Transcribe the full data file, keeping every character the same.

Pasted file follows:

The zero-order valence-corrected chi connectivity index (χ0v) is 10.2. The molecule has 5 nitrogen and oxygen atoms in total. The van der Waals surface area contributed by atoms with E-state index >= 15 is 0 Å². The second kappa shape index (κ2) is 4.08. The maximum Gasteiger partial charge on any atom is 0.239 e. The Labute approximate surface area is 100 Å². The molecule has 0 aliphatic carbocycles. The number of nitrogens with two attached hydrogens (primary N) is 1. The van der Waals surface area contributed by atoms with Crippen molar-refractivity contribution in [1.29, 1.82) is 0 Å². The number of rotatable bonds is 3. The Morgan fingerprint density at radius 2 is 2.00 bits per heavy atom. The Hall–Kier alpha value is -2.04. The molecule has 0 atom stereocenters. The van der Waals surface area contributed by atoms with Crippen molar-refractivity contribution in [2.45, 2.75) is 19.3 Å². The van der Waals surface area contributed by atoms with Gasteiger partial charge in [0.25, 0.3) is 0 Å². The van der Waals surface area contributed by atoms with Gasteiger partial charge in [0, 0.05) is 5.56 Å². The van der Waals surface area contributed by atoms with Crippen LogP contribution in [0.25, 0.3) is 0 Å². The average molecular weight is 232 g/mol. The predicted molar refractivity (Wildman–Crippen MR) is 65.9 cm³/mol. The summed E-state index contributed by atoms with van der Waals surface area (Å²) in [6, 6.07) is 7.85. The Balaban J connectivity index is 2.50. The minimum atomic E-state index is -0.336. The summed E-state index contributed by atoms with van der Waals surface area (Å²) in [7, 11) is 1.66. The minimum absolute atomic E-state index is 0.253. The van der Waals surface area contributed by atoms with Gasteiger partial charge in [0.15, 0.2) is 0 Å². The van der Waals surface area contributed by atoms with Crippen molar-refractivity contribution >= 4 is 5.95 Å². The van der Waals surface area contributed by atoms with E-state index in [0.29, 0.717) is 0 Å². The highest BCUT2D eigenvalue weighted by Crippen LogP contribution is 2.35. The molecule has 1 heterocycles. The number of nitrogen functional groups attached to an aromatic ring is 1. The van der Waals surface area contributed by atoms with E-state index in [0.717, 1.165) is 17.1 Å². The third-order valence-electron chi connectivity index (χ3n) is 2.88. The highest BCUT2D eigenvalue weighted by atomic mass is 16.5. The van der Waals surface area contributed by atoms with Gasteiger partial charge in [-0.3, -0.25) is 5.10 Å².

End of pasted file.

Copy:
The zero-order valence-corrected chi connectivity index (χ0v) is 10.2. The molecule has 5 nitrogen and oxygen atoms in total. The van der Waals surface area contributed by atoms with E-state index >= 15 is 0 Å². The second kappa shape index (κ2) is 4.08. The maximum Gasteiger partial charge on any atom is 0.239 e. The Labute approximate surface area is 100 Å². The molecule has 0 aliphatic carbocycles. The number of nitrogens with two attached hydrogens (primary N) is 1. The van der Waals surface area contributed by atoms with Crippen molar-refractivity contribution in [1.29, 1.82) is 0 Å². The number of rotatable bonds is 3. The Morgan fingerprint density at radius 2 is 2.00 bits per heavy atom. The Hall–Kier alpha value is -2.04. The molecule has 0 atom stereocenters. The van der Waals surface area contributed by atoms with Crippen molar-refractivity contribution in [2.45, 2.75) is 19.3 Å². The van der Waals surface area contributed by atoms with Gasteiger partial charge in [0.25, 0.3) is 0 Å². The van der Waals surface area contributed by atoms with Gasteiger partial charge in [0, 0.05) is 5.56 Å². The van der Waals surface area contributed by atoms with Crippen LogP contribution in [0.25, 0.3) is 0 Å². The average molecular weight is 232 g/mol. The predicted molar refractivity (Wildman–Crippen MR) is 65.9 cm³/mol. The summed E-state index contributed by atoms with van der Waals surface area (Å²) in [6, 6.07) is 7.85. The Balaban J connectivity index is 2.50. The minimum atomic E-state index is -0.336. The summed E-state index contributed by atoms with van der Waals surface area (Å²) in [7, 11) is 1.66. The minimum absolute atomic E-state index is 0.253. The van der Waals surface area contributed by atoms with Gasteiger partial charge in [0.15, 0.2) is 0 Å². The van der Waals surface area contributed by atoms with Crippen molar-refractivity contribution >= 4 is 5.95 Å². The van der Waals surface area contributed by atoms with E-state index in [0.29, 0.717) is 0 Å². The highest BCUT2D eigenvalue weighted by Crippen LogP contribution is 2.35. The molecule has 1 heterocycles. The number of nitrogen functional groups attached to an aromatic ring is 1. The van der Waals surface area contributed by atoms with E-state index in [0.717, 1.165) is 17.1 Å². The third-order valence-electron chi connectivity index (χ3n) is 2.88. The highest BCUT2D eigenvalue weighted by atomic mass is 16.5. The van der Waals surface area contributed by atoms with Gasteiger partial charge in [-0.3, -0.25) is 5.10 Å².